I suppose the answer lies in the continuation of the story. After Moses’ outburst God tells him that because of it he will not be leading the people into the Promised Land. At that point Moses would have been justified in giving it all up, but instead he seems to have picked himself up and found a way to continue leading the people to their destiny – even while knowing that he would not now share in it.

He shows that his vision can still be clear, that he can get over his attacks of despair or of rage and function as a proper leader, leaving his own needs to one side.

The story of Moses’ striking of the rock challenges us to look at our own characters, our own willingness to forgo humility in favour of some more selfish need, our own repeated patterns of behaviour.  It reminds us of the needs for limits – both those which emerge from a sense of an ethical God, and the boundaries around our own existence – both of which should contain any excesses we might otherwise consider.  The story reminds us too of the force that anger has that can mask any self awareness or awareness of the other, the way we can forget the humanity of the people around us – with tragic consequences should we go on to act on that ignorance.  And it reminds us of the power of keeping going, even when the future may seem dark and hopeless, for in that keeping going some redemption may come.

chukkat

  הֵמָּה מֵי מְרִיבָה, אֲשֶׁר-רָבוּ בְנֵי-יִשְׂרָאֵל אֶת-יְהוָה; וַיִּקָּדֵש בָּם

These are the waters of Merivah, where the children of Israel strove against God, and he/it was sanctified in them / he was separated from them. (Num; 20:12–13)

 One of the most confusing passages in Torah happens here in parashat Chukkat – not the mysterious ritual of the red heifer which is the ‘hok’ par excellence of Torah, a law without obvious or rational basis to be done simply out of obedience to God’s laws -but the events at the rock, where instead of ordering the rock to yield its water, Moses struck it twice instead (as he was told and did in the first such narrative in Exodus 17:6).

Here in chapter 20, God had instructed Moses and Aaron to take a rod, assemble the community, and order the rock to give its water. But instead Moses had struck the rock twice, had described the Israelites as rebels, and had done the whole thing himself, without including Aaron.  Tradition tells us that Moses’ many failings are demonstrated here. Anger, Impatience, Self-centeredness, Lack of faith in God, … and that this is the reason that God tells both Moses and Aaron that they will not enter the promised land, because Moses had lost control, had not trusted in God, and Aaron had not stopped him. God said to Moses and Aaron, “Because you did not trust Me enough to affirm My sanctity in the sight of the Israelite people, therefore you shall not lead this congregation into the land that I have given them.” Those are the Waters of Merivah, the Israelites quarrelled with God—“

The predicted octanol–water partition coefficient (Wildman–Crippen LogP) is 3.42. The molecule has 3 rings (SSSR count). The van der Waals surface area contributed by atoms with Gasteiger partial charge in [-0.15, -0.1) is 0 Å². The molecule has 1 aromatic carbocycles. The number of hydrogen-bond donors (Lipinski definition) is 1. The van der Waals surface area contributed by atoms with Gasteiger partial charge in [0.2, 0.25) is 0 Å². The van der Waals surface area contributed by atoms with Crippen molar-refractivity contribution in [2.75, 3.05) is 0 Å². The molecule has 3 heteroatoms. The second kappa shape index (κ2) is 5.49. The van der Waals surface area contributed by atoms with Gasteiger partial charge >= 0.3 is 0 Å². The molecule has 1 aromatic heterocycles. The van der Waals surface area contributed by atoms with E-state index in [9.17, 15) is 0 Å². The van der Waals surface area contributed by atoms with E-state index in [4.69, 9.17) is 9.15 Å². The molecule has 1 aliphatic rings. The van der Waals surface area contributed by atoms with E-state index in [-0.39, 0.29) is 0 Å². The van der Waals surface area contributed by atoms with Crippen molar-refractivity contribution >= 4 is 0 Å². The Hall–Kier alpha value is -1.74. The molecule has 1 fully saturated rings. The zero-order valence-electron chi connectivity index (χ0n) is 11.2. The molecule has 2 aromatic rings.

But I wonder. That verse seems to be pointing at something a little different.

  הֵמָּה מֵי מְרִיבָה, אֲשֶׁר-רָבוּ בְנֵי-יִשְׂרָאֵל אֶת-יְהוָה; וַיִּקָּדֵש בָּם

and then we have this strange phrase “va’y’kadesh bam” translated usually as some variation of “through which God affirmed sanctity.”

It is this notion of the sanctification of God in this passage that I find deeply troubling. From the moment when God blessed and va’y’kadesh the Shabbat day (Genesis 2:3), the verb va’y’kadesh has an infrequent but powerful presence in bible.

            It is used at the foot of Mt Sinai when Moses tells the people to prepare for the giving of the commandments in three days’ time, telling them to wash themselves, to stay away from women.          It is used when Aaron and his sons are taken through the rituals of becoming priests and particularly high priest. It is used again at the ritual opening of the Tabernacle readying it for sacrifices.   All of these uses are not so much about making something holy, but about separation and dividing, making something ready for particular usage. The only time we hear about the sanctification of God is in the verse before ours:

יב  וַיֹּאמֶר יְהוָה, אֶל-מֹשֶׁה וְאֶל-אַהֲרֹן, יַעַן לֹא-הֶאֱמַנְתֶּם בִּי, לְהַקְדִּישֵׁנִי לְעֵינֵי בְּנֵי יִשְׂרָאֵל–לָכֵן, לֹא תָבִיאוּ אֶת-הַקָּהָל הַזֶּה, אֶל-הָאָרֶץ, אֲשֶׁר-נָתַתִּי לָהֶם.   12 And God said to Moses and Aaron: ‘Because you believed not in Me, to sanctify Me in the eyes of the children of Israel, therefore you shall not bring this assembly into the land which I have given them.’

Then follows the verse we know, but it doesn’t seem to be the continuing words of God, it is not spoken in the first person, and it seems to be an interpolation in the speech:

  הֵמָּה מֵי מְרִיבָה, אֲשֶׁר-רָבוּ בְנֵי-יִשְׂרָאֵל אֶת-יְהוָה; וַיִּקָּדֵשׁ בָּם

These are the waters of Merivah, where the children of Israel quarrelled with God, va’y’kadesh bam .